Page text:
Today, many companies want to set themselves apart. One way for steel fabricators to do this is through becoming AISC certified.
In an ideal world, an owner’s representative would inspect the shop of every fabricator bidding on a project. However, because it is so time-consuming, this is not a feasible task.
That is why having the AISC certification verifies that the fabricator has a quality management system in place. This in turn will help ensure that the company will provide quality steel fabrication and ultimately keep you and others safe.
However, it's not just the fabrication process that is certified. It is the entire process from the beginning to the end.
- It starts from selecting, interviewing and evaluating the suppliers of the material to ensure that they are providing quality material.
- When that material is shipped, it comes with the Mill Test Report. The records of the report are kept and tied to the records of the sales order number. This then has to be tied to the purchase order number that they were ordered under.
- Once the material is delivered, it has to be visually inspected by the receiving clerk. After the inspection, they will fill out a material receiving report to determine and sign that the material was in fact conformant to what was ordered. Then, those records are scanned and kept in the system that is required by AISC.
- After the steel is picked up outside, all the equipment that is used to run steel through the fabrication process has to go through a maintenance and calibration process.
- Then the material is taken from the floor of the fabrication process to the blasting process, where it is prepared for painting. According to painting specifications, there is a certain millimeter of removal that you have to take off to get to a white blast.
There are many things the fabricators are required to do to become AISC certified, but here are a few examples of those requirements:
- Continuously measuring; For example, before you paint, you will need to measure the inside temperature of the steel to ensure that the temperature matches the regulation that is needed to begin painting.
- Calibrating equipment, such as measuring tapes.
- Welding procedures are inspected by a certified welding inspector. The inspector will use non-destructive testing that consists of; dye penetration testing, magnetic particle testing, ultrasonic inspection, and visual weld inspection. These are highly advance technical procedures that are used to inspect welds to ensure that they are water tight and without deficiencies. Additionally, in the inspection of the welders, a tensile and pull test will be preformed in the non-welded area of the steel.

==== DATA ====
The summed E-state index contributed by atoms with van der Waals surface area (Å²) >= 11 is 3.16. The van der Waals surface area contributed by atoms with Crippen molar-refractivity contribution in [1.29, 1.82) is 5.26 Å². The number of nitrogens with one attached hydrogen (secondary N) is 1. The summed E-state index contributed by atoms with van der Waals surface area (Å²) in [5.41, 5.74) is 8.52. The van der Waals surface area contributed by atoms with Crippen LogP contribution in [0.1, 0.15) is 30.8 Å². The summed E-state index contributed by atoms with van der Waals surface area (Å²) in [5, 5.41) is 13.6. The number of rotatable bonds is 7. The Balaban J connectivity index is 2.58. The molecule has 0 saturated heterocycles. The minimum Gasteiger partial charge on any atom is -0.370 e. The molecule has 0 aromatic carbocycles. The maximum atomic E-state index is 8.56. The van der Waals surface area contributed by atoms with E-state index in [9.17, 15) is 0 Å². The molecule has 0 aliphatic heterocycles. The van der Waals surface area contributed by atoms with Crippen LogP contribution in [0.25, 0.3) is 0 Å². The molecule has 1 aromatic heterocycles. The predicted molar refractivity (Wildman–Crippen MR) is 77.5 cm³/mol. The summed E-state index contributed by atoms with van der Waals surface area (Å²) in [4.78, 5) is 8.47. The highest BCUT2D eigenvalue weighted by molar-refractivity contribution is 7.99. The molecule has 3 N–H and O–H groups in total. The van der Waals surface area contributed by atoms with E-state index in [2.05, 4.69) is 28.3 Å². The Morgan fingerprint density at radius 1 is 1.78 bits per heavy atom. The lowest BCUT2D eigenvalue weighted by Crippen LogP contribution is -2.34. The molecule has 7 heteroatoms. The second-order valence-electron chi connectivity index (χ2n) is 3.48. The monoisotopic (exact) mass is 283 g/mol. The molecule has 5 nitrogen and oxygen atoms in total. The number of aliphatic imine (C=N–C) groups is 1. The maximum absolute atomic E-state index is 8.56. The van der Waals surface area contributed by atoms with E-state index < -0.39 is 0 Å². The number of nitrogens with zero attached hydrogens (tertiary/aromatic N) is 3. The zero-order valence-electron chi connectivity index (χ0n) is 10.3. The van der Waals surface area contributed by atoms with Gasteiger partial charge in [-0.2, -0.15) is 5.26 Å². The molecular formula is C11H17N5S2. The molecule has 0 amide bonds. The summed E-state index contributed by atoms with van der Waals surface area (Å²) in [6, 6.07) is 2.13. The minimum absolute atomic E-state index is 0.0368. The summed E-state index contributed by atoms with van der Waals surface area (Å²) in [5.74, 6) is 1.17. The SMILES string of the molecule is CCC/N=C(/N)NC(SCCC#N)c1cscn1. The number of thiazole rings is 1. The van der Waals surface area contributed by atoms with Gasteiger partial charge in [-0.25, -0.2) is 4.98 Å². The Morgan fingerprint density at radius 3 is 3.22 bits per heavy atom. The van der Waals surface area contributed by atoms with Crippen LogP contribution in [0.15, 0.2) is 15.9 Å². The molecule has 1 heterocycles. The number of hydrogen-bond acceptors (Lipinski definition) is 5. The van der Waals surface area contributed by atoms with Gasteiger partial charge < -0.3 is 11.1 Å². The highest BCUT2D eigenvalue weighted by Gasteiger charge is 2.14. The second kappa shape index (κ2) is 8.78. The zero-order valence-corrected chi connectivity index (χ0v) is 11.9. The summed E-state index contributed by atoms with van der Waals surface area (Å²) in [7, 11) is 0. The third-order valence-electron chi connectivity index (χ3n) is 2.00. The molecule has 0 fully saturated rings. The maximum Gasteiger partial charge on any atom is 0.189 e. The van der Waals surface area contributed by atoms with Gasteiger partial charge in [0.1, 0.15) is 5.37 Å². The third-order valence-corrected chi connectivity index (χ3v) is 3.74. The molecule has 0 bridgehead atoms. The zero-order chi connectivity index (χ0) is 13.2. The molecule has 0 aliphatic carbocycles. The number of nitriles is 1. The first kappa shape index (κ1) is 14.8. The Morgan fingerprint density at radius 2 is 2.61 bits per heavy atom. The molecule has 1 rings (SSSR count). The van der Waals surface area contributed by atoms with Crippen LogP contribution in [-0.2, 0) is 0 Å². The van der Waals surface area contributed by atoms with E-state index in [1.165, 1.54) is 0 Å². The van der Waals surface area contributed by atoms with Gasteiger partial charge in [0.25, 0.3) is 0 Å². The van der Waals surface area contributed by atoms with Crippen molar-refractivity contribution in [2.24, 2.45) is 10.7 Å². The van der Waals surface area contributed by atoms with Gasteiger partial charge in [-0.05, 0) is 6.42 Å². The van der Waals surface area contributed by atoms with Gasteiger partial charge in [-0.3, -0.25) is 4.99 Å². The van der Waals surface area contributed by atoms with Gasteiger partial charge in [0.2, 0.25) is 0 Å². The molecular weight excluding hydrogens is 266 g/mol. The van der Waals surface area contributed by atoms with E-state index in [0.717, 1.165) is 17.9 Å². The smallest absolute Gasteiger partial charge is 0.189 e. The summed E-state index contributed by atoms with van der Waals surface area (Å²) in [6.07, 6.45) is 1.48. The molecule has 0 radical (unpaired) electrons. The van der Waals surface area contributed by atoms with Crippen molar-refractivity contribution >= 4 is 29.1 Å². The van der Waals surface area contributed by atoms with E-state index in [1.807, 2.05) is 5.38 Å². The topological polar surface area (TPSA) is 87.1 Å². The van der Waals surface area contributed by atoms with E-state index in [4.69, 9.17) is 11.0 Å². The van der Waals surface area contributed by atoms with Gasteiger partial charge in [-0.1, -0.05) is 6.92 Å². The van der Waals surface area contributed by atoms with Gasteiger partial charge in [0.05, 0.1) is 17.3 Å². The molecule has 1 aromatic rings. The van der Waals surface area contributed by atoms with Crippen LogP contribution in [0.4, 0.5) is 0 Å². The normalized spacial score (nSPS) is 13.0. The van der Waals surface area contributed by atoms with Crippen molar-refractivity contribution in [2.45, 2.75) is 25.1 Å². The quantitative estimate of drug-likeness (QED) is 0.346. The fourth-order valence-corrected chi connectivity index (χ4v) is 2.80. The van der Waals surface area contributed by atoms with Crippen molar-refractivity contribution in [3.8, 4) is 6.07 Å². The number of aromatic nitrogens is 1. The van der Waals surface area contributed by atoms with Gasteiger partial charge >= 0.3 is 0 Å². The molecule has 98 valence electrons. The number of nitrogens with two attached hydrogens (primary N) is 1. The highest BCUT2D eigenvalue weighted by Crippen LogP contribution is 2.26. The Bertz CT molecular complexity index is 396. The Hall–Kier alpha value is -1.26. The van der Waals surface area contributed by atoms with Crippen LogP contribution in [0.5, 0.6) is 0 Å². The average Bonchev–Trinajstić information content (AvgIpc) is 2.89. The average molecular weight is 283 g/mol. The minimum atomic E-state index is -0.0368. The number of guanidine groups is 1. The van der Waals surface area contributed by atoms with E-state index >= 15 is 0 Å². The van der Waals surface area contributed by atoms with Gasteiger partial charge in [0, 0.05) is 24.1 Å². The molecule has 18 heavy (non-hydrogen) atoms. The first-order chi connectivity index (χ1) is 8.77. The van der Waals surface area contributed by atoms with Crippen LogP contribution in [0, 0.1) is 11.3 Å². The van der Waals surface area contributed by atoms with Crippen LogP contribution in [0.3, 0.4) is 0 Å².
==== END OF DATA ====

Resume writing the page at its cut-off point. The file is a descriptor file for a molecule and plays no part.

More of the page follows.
- Each lot of bolts needs to be tested to make sure they meet the requirements of the Skidmore-Wilhelm device. This device will torque them down to the specified amount and test to see if they hold their integrity. The results of the test will then be recorded in the system.
- A high volume of data that is entered, stored and organized by job and type
- Detailed drawings telling fabricators and erectors what to do
All of the requirements are to ensure that the fabrication is completed properly. Typically, to verify that the requirements are being met, the company will have a comprehensive administrative review, documentation audit and an on-site audit. The on-site audit will assess the company's:
- Day-to-day operations (compared with the documented procedures from its quality management system)
- A general list of core quality criteria
- Management responsibility
- Employee training
- Material purchasing and handling
Though the process to acquire and become certified may be a tedious one, it is one that allows you to be a part of an elite group that provides quality fabrication that is accepted all over the world.
If you are interested in more information, or need an AISC certified steel fabricator in West Virginia for your next project, please click here or call Industrial Resources at 304-363-4100 today!
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